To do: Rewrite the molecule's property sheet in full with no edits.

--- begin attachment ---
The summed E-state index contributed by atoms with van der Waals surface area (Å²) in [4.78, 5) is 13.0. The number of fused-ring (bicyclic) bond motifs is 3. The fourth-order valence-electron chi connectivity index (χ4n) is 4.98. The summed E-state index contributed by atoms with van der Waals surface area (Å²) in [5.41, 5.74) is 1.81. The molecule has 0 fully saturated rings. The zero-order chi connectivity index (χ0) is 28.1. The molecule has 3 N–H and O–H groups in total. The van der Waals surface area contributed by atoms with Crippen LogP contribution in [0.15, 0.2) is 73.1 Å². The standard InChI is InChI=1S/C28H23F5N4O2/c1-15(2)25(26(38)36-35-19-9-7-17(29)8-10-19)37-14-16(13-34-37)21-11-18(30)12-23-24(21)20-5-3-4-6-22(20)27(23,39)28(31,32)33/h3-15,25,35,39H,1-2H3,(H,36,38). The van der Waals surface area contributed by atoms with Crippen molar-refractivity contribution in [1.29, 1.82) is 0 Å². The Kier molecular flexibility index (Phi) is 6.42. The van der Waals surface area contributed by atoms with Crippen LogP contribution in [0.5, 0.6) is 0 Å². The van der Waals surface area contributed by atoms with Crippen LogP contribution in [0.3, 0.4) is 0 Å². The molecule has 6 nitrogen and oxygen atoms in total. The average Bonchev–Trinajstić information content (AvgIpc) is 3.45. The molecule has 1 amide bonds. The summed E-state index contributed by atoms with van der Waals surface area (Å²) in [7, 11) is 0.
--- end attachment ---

The summed E-state index contributed by atoms with van der Waals surface area (Å²) in [4.78, 5) is 13.0. The number of fused-ring (bicyclic) bond motifs is 3. The fourth-order valence-electron chi connectivity index (χ4n) is 4.98. The summed E-state index contributed by atoms with van der Waals surface area (Å²) in [5.41, 5.74) is 1.81. The molecule has 0 fully saturated rings. The zero-order chi connectivity index (χ0) is 28.1. The molecule has 3 N–H and O–H groups in total. The van der Waals surface area contributed by atoms with Crippen LogP contribution in [0.15, 0.2) is 73.1 Å². The standard InChI is InChI=1S/C28H23F5N4O2/c1-15(2)25(26(38)36-35-19-9-7-17(29)8-10-19)37-14-16(13-34-37)21-11-18(30)12-23-24(21)20-5-3-4-6-22(20)27(23,39)28(31,32)33/h3-15,25,35,39H,1-2H3,(H,36,38). The van der Waals surface area contributed by atoms with Crippen molar-refractivity contribution in [1.29, 1.82) is 0 Å². The Kier molecular flexibility index (Phi) is 6.42. The van der Waals surface area contributed by atoms with Crippen LogP contribution in [0.5, 0.6) is 0 Å². The van der Waals surface area contributed by atoms with Crippen LogP contribution in [0.3, 0.4) is 0 Å². The molecule has 6 nitrogen and oxygen atoms in total. The average Bonchev–Trinajstić information content (AvgIpc) is 3.45. The molecule has 1 amide bonds. The summed E-state index contributed by atoms with van der Waals surface area (Å²) in [7, 11) is 0.